I have a file x1 in one directory (d1) and I'm not sure if the same file is already copied (x2) in another directory (d2) (but automatically renamed by application).

Can I check if hash of file x1 from directory d1 is equal to hash of some file x2 existing in directory d2?


This is a good approach, but the search will be a lot faster if you only calculate hashes of files that have the right size. Using GNU/BusyBox utilities:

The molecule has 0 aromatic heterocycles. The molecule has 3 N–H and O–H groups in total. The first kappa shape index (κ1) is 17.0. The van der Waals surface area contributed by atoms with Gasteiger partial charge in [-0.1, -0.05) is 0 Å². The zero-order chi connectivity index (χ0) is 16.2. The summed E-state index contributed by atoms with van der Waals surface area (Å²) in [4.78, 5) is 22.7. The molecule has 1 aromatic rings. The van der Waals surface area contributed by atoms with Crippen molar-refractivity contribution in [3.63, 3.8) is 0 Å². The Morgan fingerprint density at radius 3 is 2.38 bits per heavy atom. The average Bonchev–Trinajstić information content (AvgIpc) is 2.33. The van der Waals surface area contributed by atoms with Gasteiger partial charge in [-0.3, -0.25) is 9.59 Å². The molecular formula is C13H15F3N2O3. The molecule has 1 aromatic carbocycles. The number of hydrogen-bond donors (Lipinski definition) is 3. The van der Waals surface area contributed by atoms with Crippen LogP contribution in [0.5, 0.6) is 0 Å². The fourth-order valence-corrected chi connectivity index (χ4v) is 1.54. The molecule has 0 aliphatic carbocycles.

wanted_size=$(stat -c %s d1/x1)
wanted_hash=$(sha256sum <d1/x1)
find d2 -type f -size "${wanted_size}c" -execdir sh -c 'test "$(sha256sum <"$0")" = "$1"' {} "$wanted_hash" \; -print
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To find a file with a known MD5 digest in a directory (using bash or ksh93):

x1digest="$( md5sum d1/x1 | cut -d ' ' -f 1 )"

for x2 in d2/*; do
    if [[ ! -f "$fpath" ]]; then

    x2digest="$( md5sum "$fpath" | cut -d ' ' -f 1 )"

    if [[ "$x2digest" == "$x1digest" ]]; then
      printf '"%s" has the same hash as d1/x1\n' "$fpath"

On BSD systems, md5sum filename | cut -d ' ' -f 1 can be replaced by md5 -q filename.

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